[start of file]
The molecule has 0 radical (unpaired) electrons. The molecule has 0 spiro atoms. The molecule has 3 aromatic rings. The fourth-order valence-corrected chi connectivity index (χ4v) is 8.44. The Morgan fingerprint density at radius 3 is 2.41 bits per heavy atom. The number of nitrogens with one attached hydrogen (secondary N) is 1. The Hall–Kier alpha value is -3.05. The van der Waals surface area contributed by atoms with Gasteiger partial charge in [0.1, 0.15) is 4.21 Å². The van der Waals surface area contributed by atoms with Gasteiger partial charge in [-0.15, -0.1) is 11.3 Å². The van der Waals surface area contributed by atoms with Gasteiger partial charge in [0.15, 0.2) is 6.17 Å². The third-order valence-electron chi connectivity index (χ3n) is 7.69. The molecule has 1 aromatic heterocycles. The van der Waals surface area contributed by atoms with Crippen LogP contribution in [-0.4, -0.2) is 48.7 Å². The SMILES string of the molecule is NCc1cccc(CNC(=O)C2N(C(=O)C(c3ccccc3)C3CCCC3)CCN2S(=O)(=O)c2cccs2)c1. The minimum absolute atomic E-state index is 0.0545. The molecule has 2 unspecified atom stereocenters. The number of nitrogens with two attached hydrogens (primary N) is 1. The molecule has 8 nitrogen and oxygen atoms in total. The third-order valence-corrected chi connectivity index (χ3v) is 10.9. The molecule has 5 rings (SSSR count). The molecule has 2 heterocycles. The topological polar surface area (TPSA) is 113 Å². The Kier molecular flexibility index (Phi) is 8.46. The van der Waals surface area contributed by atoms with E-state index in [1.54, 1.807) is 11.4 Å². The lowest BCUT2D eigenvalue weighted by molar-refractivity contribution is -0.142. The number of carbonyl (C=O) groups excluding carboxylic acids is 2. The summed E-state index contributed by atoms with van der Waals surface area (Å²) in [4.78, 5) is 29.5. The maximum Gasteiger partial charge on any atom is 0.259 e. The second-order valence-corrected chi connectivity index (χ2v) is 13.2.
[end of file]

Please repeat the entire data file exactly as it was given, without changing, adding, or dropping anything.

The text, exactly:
The molecule has 0 radical (unpaired) electrons. The molecule has 0 spiro atoms. The molecule has 3 aromatic rings. The fourth-order valence-corrected chi connectivity index (χ4v) is 8.44. The Morgan fingerprint density at radius 3 is 2.41 bits per heavy atom. The number of nitrogens with one attached hydrogen (secondary N) is 1. The Hall–Kier alpha value is -3.05. The van der Waals surface area contributed by atoms with Gasteiger partial charge in [0.1, 0.15) is 4.21 Å². The van der Waals surface area contributed by atoms with Gasteiger partial charge in [-0.15, -0.1) is 11.3 Å². The van der Waals surface area contributed by atoms with Gasteiger partial charge in [0.15, 0.2) is 6.17 Å². The third-order valence-electron chi connectivity index (χ3n) is 7.69. The molecule has 1 aromatic heterocycles. The van der Waals surface area contributed by atoms with Crippen LogP contribution in [-0.4, -0.2) is 48.7 Å². The SMILES string of the molecule is NCc1cccc(CNC(=O)C2N(C(=O)C(c3ccccc3)C3CCCC3)CCN2S(=O)(=O)c2cccs2)c1. The minimum absolute atomic E-state index is 0.0545. The molecule has 2 unspecified atom stereocenters. The number of nitrogens with two attached hydrogens (primary N) is 1. The molecule has 8 nitrogen and oxygen atoms in total. The third-order valence-corrected chi connectivity index (χ3v) is 10.9. The molecule has 5 rings (SSSR count). The molecule has 2 heterocycles. The topological polar surface area (TPSA) is 113 Å². The Kier molecular flexibility index (Phi) is 8.46. The van der Waals surface area contributed by atoms with E-state index in [1.54, 1.807) is 11.4 Å². The lowest BCUT2D eigenvalue weighted by molar-refractivity contribution is -0.142. The number of carbonyl (C=O) groups excluding carboxylic acids is 2. The summed E-state index contributed by atoms with van der Waals surface area (Å²) in [4.78, 5) is 29.5. The maximum Gasteiger partial charge on any atom is 0.259 e. The second-order valence-corrected chi connectivity index (χ2v) is 13.2.